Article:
Mike always wants “safe havens” for pirates. So it’s his basic pro-piracy position of effectively doing away with copyright that he’s yet again arguing here. Rest is just fog to cover that. — And now his piratey fanboys who want free content can deny it.

Take a loopy tour of! You always end up at same place!
Where Mike “supports copyright” — except when he supports piracy.

out_of_the_blue says:

Re: At times, you describe Congress as clueless if not backward.

PS: I don’t agree with all of UMG’s legal position. I think their lawyers screwed it up severely with quibbling weenie-isms instead of fundamental law. UMG should have taken the position of my 2nd para and show where DMCA (as written by clueless idiots) undermines copyright.

PaulT (profile) says:

Re: At times, you describe Congress as clueless if not backward.

“Mike always wants “safe havens” for pirates.”

And innocent people and useful services that are doing nothing illegal. More accurately, he wants exceptions to force idiots like you to go after the people actually committing the crime, rather than some random service providers. Somehow, you always forget them in your race to claim everyone is guilty.

Anonymous Coward says:

Re: At times, you describe Congress as clueless if not backward.

You are just naffed off that the ruling didn’t go in your favour.

If Big Media and Congress didn’t intend for loopholes that let “file hosting” sites “legally” serve out unlimited infringing content etc. then they shouldn’t have allowed for loopholes in the first place. It must be really hard work for them to get their finger out of their backside and to close these loopholes to their advantage. Oh wait there are other important things for them to do right so don’t hold your breath waiting for them to write up new laws and force into law to close the loopholes.

Englebert the Immensely Well Endowed In Trouser Sn says:

Re: At times, you describe Congress as clueless if not backward.

I’m forced to side with Big Media

You’re not forced – you choose to.

In the same way, I’m sure you’d choose to disbelieve that, statistically, the majority of music is not under copyright and so there’s a whole lot of music that can legally be on a web hosts server.

Beech says:

Re: At times, you describe Congress as clueless if not backward.

Ootb owns a store. I walk in, look at the shelves for a bit, then initiate a drug deal with an undercover cop. Before he can slap the cuffs on, I run and get away clean. By Ootb’s own logic he should be the one arrested and sent to jail because it “should have been obvious” drug deals were going on in his store, then sued for every penny he has and any penny he may earn at any point in the future. If it doesn’t make sense in meatspace, it doesn’t make sense on the internet.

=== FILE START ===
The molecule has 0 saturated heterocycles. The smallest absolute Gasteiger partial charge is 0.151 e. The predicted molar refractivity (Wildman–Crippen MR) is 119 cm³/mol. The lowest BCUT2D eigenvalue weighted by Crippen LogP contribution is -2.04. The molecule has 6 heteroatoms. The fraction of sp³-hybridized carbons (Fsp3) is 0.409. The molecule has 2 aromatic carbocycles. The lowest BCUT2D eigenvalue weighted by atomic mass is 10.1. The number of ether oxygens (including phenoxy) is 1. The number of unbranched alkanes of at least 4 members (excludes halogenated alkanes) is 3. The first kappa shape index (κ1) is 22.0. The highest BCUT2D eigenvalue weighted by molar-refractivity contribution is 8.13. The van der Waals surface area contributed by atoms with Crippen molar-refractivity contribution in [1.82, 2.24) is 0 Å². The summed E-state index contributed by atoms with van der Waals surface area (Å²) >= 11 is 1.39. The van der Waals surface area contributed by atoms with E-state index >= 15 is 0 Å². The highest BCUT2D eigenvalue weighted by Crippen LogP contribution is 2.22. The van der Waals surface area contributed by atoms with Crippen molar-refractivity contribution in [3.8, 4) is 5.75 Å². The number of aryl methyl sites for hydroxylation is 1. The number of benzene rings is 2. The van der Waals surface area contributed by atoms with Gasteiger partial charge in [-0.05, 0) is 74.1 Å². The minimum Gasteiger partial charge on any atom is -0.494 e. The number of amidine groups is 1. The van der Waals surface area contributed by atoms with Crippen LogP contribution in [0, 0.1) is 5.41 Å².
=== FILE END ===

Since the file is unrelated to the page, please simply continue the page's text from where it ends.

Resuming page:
PaulT (profile) says:

Glorious, so at least we have more facts to defend with when the trolls start claiming Veoh were shut down for criminal behaviour (as a couple of them have tried claiming about the perfectly legal recently).

Rewriting history to pretend they’ve always been on the right side of history instead of wrong at every step seems to be the most recent tactic.

AzureSky (profile) says:

Re: Re: Re:

sorry to have to say this, as i dislike modern repuglicans, but the repug party was the one for freeing slaves(endling slavery), dem’s back then(or what became dem party) where the ones pushing hard to keep their slaves….

pretty fucked up if you look how it is today….then again, republicans where the first to size with the people against pipa/sopa and many dem’s kept supporting it even after it was clearly dead…..

Anonymous Coward says:

whenever the entertainment industries see something that could threaten their monopoly, they take this course of action. bear in mind, it is all done with the blessing of the government and the politicians who are paid a lot of money to look the other way and allow this extortion practice exist. what should happen is that the industries that brought the law suit, then lost, should not only be forced to pay all fees and compensation to the winners, they should also be forced to fund what has been shut down because of their false actions. that would not only be fair, it would rub salt into the wound as well and hopefully slow down the desire to make all but their own business offerings available by taking court action when they have no right to do so.

Anonymous Coward says:

The people who filed the lawsuits should have to pay massive punitive damages to the investors they sued. It’s clearly written the law that you CANNOT sue investors for what wrong doing the corporations they invest in do. You have to sue the corporation itself, and possibly an employee or two doing the wrong doing.

Add that on top of the fact that there was no wrong doing, and this just becomes even more outrageous.

Aidian Holder says:

Re: Bad law doesn't become good because it works once